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Are You A New Pellet Grill Owner? 18 Tips for Best Performance



From the posts on social media, it appears many people received pellet grills/smokers this holiday season. Or are intending to buy one for themselves to take advantage of current sales. Collectively, we here at Steven Raichlen, Inc., have experience with many brands of pellet grills, from Green Mountain Grills, to Traeger, to Memphis, to Z Grills. Here, we’re pleased to share some of our best tips so you can get maximum enjoyment out of your new acquisition.

18 Pellet Grill Tips for Beginners
1. Season your new pellet grill.
Season your new pellet grill according to the manufacturer’s directions (a process that usually takes 45 minutes to one hour). This burns off any residual oils from the manufacturing process.

2. Allow yourself some time to get acquainted with your new grill/smoker.
Allow yourself some time to get acquainted with your new grill/smoker. We know you’ll be anxious to try it out, but don’t be overly ambitious. Instead of a whole brisket, which could take 15 hours or more, or a budget-busting prime rib roast, start with chicken (parts, such as breasts or wings, or a whole bird), pork loin tenderloin, or blade (shoulder) steaks, Cornish hens, salmon steaks or fillets, or other relatively inexpensive cuts that can be completed in 2 hours or less.

3. Identify any hot spots—most grills have them.
Identify any hot spots—most grills have them. Preheat your grill to medium-high as directed by the owner’s manual, then lay slices of cheap white bread shoulder to shoulder across the grate. Watch carefully, then flip after a few minutes. Take a photo of the results. The darkest bread will indicate where the temperature might be hotter. (Print the photo out and add it to your owner’s manual for reference.)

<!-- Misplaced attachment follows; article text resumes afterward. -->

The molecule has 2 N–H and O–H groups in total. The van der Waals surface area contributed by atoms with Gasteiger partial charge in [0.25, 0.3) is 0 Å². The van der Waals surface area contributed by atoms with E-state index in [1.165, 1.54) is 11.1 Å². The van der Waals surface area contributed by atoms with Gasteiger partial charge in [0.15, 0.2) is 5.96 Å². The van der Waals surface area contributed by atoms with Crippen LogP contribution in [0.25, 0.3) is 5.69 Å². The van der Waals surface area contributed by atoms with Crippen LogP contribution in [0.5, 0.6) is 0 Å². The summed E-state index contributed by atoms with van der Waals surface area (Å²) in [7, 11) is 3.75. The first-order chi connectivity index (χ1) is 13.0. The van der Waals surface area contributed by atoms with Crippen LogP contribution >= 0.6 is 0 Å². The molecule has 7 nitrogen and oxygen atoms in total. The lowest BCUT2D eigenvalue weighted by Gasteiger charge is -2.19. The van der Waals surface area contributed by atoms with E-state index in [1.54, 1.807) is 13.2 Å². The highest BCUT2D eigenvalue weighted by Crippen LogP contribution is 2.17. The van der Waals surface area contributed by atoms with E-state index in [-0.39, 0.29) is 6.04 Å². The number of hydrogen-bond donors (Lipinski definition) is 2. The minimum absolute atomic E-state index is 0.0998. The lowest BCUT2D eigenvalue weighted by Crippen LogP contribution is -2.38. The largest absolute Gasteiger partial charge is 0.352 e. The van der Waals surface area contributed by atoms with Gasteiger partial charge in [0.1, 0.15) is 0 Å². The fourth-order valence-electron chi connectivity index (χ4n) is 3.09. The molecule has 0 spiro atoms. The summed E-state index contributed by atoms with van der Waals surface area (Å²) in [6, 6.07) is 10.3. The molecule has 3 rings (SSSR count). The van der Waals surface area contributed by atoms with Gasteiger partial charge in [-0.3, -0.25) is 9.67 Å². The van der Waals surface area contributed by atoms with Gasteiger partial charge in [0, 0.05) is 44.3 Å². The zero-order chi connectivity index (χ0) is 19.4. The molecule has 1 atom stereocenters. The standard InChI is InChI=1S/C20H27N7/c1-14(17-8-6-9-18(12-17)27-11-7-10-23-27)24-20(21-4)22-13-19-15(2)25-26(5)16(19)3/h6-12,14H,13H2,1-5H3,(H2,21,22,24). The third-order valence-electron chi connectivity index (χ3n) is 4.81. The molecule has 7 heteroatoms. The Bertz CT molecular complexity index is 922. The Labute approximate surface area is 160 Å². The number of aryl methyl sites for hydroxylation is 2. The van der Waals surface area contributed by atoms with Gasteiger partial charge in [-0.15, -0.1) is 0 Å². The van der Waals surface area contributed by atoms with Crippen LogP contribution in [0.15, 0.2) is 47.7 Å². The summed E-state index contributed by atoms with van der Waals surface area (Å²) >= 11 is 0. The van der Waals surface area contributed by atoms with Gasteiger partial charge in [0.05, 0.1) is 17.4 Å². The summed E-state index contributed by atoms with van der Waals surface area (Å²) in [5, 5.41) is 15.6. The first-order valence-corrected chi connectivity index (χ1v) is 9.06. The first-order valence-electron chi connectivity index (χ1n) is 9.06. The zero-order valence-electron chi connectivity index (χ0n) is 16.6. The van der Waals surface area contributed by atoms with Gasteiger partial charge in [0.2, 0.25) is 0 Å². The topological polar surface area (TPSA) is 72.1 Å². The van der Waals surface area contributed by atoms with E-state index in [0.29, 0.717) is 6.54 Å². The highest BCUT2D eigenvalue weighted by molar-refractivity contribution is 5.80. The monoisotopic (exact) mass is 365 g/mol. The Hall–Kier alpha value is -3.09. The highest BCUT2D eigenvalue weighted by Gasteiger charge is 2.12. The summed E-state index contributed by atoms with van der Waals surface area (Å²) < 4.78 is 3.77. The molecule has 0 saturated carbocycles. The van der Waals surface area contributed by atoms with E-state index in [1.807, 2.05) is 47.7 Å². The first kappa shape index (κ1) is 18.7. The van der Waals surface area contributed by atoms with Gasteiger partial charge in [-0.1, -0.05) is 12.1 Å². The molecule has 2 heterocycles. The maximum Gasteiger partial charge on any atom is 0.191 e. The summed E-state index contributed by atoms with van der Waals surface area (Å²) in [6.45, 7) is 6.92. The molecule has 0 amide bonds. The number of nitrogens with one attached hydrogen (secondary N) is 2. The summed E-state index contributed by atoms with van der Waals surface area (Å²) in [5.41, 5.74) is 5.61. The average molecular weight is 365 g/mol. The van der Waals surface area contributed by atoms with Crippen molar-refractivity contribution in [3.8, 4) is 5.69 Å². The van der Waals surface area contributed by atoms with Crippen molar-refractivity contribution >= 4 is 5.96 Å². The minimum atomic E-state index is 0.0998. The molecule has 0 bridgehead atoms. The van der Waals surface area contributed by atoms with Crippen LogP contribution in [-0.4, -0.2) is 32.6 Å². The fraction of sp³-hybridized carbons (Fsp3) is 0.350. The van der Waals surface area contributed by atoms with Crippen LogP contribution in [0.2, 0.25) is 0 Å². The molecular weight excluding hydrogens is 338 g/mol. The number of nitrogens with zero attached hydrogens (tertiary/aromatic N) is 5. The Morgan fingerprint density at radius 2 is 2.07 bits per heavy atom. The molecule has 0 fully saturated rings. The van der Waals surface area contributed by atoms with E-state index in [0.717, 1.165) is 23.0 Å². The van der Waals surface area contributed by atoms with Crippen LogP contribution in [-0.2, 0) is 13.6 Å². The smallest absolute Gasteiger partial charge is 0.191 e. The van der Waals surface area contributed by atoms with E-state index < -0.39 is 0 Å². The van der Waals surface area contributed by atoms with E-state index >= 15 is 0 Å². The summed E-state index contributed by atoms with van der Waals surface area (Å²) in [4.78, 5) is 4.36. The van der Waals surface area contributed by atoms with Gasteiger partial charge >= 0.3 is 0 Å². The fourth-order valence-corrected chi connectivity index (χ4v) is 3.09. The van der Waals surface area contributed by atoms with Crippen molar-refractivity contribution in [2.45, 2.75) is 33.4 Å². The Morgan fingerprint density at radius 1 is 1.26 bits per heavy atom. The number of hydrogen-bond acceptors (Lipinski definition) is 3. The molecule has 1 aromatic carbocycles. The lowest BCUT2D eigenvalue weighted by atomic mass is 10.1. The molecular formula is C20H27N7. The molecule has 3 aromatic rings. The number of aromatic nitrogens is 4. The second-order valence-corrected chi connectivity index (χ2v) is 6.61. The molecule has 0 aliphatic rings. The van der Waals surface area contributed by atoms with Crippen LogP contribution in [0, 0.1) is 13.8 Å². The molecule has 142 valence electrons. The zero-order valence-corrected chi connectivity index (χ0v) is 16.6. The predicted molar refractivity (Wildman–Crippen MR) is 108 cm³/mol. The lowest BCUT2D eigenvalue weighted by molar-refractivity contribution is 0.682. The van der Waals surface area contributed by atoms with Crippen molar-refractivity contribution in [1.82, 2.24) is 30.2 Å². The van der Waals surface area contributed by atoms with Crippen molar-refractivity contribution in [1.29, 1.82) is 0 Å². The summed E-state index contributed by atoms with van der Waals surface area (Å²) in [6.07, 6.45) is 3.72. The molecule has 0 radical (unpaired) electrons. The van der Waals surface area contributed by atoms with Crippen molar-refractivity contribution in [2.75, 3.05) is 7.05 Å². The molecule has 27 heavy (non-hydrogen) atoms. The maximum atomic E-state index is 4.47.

4. Don’t let your meat come to room temperature before cooking.
Whatever meat you select, put it on the preheated grill/smoker straight from the refrigerator. Do not, as many recipes suggest, allow it to come to room temperature before cooking.

5. Invest in a good meat thermometer.
A laser-type thermometer such as this one will give you a more accurate temperature reading at grill level than a built-in dome thermometer. Determine the temperature range of your grill model from lowest to highest (180 degrees to 500+, for example).

6. Take advantage of your pellet grill’s searing capabilities.
Many pellet grills feature searing capabilities, meaning they can reach temperatures over 500 degrees. Again, check your owner’s manual for information on your specific model.

7. Use lower temperatures to generate more smoke.
You’ll generate more smoke at lower temperatures, particularly in the “low and slow” range between 225 and 275.

8. Use the reverse sear method. 
Don’t be afraid to smoke your meat at a lower temperature, then finish it at a higher temperature. This two-step approach is especially useful for smoking chicken with crisp (not rubbery) skin, or the “reverse sear method” often employed for thicker steaks or prime rib (for more information, click here).

9. Never allow the pellets in the pellet hopper to run out.
Never allow the pellets in the pellet hopper to run out. If this happens, consult your owner’s manual before relighting the grill. If you must, set a timer to remind yourself to top off the pellets.

10. Use your pellet grill just like an oven. 
Your pellet grill/smoker can be used just like an oven, capable of baking, braising, roasting, etc. But the addition of wood smoke gives food much more intriguing flavors.

11. Experiment with pellet flavors.
Experiment with pellet flavors. Some brands of pellets are fairly subtle.

12. Invest in a smoking tube to supplement the smoke generated by your grill. 
If you want to supplement the smoke being generated by your pellet grill, or even cold smoke, invest in a smoking tube or maze such as the one by A-MAZ-N.

13. Position your grill at least 6 feet away from your home. 
Position your grill at least 6 feet from any walls, trees, overhangs, etc. (This is true for ALL grills and smokers.)

14. Clean your grill frequently.